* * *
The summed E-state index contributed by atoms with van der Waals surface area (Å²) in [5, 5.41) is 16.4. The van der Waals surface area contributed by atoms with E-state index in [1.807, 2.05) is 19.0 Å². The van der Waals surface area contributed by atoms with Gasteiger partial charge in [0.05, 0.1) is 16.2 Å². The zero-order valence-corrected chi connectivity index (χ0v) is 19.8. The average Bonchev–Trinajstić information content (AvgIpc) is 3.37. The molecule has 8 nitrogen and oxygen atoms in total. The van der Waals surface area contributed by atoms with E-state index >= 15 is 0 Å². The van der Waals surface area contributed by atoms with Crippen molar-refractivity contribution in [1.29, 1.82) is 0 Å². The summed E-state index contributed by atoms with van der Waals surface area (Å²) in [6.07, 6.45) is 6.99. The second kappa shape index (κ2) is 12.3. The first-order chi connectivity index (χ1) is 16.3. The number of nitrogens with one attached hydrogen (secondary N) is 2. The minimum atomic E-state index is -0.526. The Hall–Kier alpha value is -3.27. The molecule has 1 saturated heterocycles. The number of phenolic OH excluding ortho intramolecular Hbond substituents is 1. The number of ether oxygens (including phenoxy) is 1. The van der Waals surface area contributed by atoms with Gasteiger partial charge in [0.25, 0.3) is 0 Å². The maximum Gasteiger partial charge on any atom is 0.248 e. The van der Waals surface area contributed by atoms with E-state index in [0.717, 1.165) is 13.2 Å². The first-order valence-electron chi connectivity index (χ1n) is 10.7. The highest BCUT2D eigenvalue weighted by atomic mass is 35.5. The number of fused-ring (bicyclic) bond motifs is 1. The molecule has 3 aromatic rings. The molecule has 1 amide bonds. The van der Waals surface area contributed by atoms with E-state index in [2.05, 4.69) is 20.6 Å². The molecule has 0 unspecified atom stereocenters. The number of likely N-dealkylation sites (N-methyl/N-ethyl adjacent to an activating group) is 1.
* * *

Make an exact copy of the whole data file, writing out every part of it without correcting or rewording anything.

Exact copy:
The summed E-state index contributed by atoms with van der Waals surface area (Å²) in [5, 5.41) is 16.4. The van der Waals surface area contributed by atoms with E-state index in [1.807, 2.05) is 19.0 Å². The van der Waals surface area contributed by atoms with Gasteiger partial charge in [0.05, 0.1) is 16.2 Å². The zero-order valence-corrected chi connectivity index (χ0v) is 19.8. The average Bonchev–Trinajstić information content (AvgIpc) is 3.37. The molecule has 8 nitrogen and oxygen atoms in total. The van der Waals surface area contributed by atoms with E-state index >= 15 is 0 Å². The van der Waals surface area contributed by atoms with Crippen molar-refractivity contribution in [1.29, 1.82) is 0 Å². The summed E-state index contributed by atoms with van der Waals surface area (Å²) in [6.07, 6.45) is 6.99. The second kappa shape index (κ2) is 12.3. The first-order chi connectivity index (χ1) is 16.3. The number of nitrogens with one attached hydrogen (secondary N) is 2. The minimum atomic E-state index is -0.526. The Hall–Kier alpha value is -3.27. The molecule has 1 saturated heterocycles. The number of phenolic OH excluding ortho intramolecular Hbond substituents is 1. The number of ether oxygens (including phenoxy) is 1. The van der Waals surface area contributed by atoms with Gasteiger partial charge in [0.25, 0.3) is 0 Å². The maximum Gasteiger partial charge on any atom is 0.248 e. The van der Waals surface area contributed by atoms with E-state index in [0.717, 1.165) is 13.2 Å². The first-order valence-electron chi connectivity index (χ1n) is 10.7. The highest BCUT2D eigenvalue weighted by atomic mass is 35.5. The number of fused-ring (bicyclic) bond motifs is 1. The molecule has 3 aromatic rings. The molecule has 1 amide bonds. The van der Waals surface area contributed by atoms with E-state index in [2.05, 4.69) is 20.6 Å². The molecule has 0 unspecified atom stereocenters. The number of likely N-dealkylation sites (N-methyl/N-ethyl adjacent to an activating group) is 1.